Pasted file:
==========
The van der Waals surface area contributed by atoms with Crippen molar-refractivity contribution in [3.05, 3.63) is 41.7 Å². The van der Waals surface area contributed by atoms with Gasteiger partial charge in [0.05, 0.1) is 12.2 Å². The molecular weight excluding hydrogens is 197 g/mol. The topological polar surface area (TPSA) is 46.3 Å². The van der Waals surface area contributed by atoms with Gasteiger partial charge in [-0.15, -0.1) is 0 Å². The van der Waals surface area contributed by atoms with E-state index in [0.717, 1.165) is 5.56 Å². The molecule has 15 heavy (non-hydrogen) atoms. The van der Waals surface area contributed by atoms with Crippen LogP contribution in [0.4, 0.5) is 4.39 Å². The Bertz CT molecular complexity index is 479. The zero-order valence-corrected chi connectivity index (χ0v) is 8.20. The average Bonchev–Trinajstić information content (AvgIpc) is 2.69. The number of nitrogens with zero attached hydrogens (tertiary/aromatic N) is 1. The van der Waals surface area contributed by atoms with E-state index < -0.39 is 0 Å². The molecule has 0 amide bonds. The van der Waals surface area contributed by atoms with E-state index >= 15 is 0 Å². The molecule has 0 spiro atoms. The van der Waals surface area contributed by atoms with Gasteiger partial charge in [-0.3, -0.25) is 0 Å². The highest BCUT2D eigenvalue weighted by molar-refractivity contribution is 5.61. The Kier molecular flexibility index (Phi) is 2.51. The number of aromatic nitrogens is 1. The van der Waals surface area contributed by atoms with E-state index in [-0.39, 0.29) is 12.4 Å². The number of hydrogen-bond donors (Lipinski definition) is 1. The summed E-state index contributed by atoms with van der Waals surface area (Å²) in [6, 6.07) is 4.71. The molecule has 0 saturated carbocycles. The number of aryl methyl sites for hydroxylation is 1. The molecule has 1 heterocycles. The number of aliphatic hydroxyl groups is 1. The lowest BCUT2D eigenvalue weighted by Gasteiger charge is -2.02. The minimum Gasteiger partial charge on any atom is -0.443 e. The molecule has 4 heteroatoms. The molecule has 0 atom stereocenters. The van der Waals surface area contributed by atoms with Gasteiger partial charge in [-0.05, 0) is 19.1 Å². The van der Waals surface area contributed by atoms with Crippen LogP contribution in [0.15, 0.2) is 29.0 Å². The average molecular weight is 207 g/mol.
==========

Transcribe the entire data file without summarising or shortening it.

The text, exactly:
The van der Waals surface area contributed by atoms with Crippen molar-refractivity contribution in [3.05, 3.63) is 41.7 Å². The van der Waals surface area contributed by atoms with Gasteiger partial charge in [0.05, 0.1) is 12.2 Å². The molecular weight excluding hydrogens is 197 g/mol. The topological polar surface area (TPSA) is 46.3 Å². The van der Waals surface area contributed by atoms with Gasteiger partial charge in [-0.15, -0.1) is 0 Å². The van der Waals surface area contributed by atoms with E-state index in [0.717, 1.165) is 5.56 Å². The molecule has 15 heavy (non-hydrogen) atoms. The van der Waals surface area contributed by atoms with Crippen LogP contribution in [0.4, 0.5) is 4.39 Å². The Bertz CT molecular complexity index is 479. The zero-order valence-corrected chi connectivity index (χ0v) is 8.20. The average Bonchev–Trinajstić information content (AvgIpc) is 2.69. The number of nitrogens with zero attached hydrogens (tertiary/aromatic N) is 1. The van der Waals surface area contributed by atoms with E-state index < -0.39 is 0 Å². The molecule has 0 amide bonds. The van der Waals surface area contributed by atoms with E-state index >= 15 is 0 Å². The molecule has 0 spiro atoms. The van der Waals surface area contributed by atoms with Gasteiger partial charge in [-0.3, -0.25) is 0 Å². The highest BCUT2D eigenvalue weighted by molar-refractivity contribution is 5.61. The Kier molecular flexibility index (Phi) is 2.51. The number of aromatic nitrogens is 1. The van der Waals surface area contributed by atoms with E-state index in [-0.39, 0.29) is 12.4 Å². The number of hydrogen-bond donors (Lipinski definition) is 1. The summed E-state index contributed by atoms with van der Waals surface area (Å²) in [6, 6.07) is 4.71. The molecule has 0 saturated carbocycles. The number of aryl methyl sites for hydroxylation is 1. The molecule has 1 heterocycles. The number of aliphatic hydroxyl groups is 1. The lowest BCUT2D eigenvalue weighted by Gasteiger charge is -2.02. The minimum Gasteiger partial charge on any atom is -0.443 e. The molecule has 4 heteroatoms. The molecule has 0 atom stereocenters. The van der Waals surface area contributed by atoms with Gasteiger partial charge in [-0.05, 0) is 19.1 Å². The van der Waals surface area contributed by atoms with Crippen LogP contribution in [0.15, 0.2) is 29.0 Å². The average molecular weight is 207 g/mol.